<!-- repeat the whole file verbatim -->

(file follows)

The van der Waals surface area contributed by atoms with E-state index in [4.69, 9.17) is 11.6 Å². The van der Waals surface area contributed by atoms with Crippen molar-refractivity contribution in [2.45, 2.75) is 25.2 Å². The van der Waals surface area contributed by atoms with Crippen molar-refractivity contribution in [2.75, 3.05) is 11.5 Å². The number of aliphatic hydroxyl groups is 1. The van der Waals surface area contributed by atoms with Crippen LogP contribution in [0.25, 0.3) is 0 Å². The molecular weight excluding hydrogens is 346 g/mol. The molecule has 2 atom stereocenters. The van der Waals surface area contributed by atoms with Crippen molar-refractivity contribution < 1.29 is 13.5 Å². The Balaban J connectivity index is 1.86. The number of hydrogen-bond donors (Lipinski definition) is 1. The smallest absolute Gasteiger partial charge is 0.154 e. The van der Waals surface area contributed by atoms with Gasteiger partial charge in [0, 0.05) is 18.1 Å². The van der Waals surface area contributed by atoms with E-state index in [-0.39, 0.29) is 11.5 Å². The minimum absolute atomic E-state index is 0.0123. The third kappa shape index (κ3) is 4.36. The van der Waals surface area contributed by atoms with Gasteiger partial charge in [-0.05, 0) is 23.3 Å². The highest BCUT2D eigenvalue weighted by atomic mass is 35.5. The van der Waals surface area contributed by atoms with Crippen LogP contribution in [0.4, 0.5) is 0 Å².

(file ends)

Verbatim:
The van der Waals surface area contributed by atoms with E-state index in [4.69, 9.17) is 11.6 Å². The van der Waals surface area contributed by atoms with Crippen molar-refractivity contribution in [2.45, 2.75) is 25.2 Å². The van der Waals surface area contributed by atoms with Crippen molar-refractivity contribution in [2.75, 3.05) is 11.5 Å². The number of aliphatic hydroxyl groups is 1. The van der Waals surface area contributed by atoms with Crippen LogP contribution in [0.25, 0.3) is 0 Å². The molecular weight excluding hydrogens is 346 g/mol. The molecule has 2 atom stereocenters. The van der Waals surface area contributed by atoms with Crippen molar-refractivity contribution < 1.29 is 13.5 Å². The Balaban J connectivity index is 1.86. The number of hydrogen-bond donors (Lipinski definition) is 1. The smallest absolute Gasteiger partial charge is 0.154 e. The van der Waals surface area contributed by atoms with Gasteiger partial charge in [0, 0.05) is 18.1 Å². The van der Waals surface area contributed by atoms with E-state index in [-0.39, 0.29) is 11.5 Å². The minimum absolute atomic E-state index is 0.0123. The third kappa shape index (κ3) is 4.36. The van der Waals surface area contributed by atoms with Gasteiger partial charge in [-0.05, 0) is 23.3 Å². The highest BCUT2D eigenvalue weighted by atomic mass is 35.5. The van der Waals surface area contributed by atoms with Crippen LogP contribution in [0.4, 0.5) is 0 Å².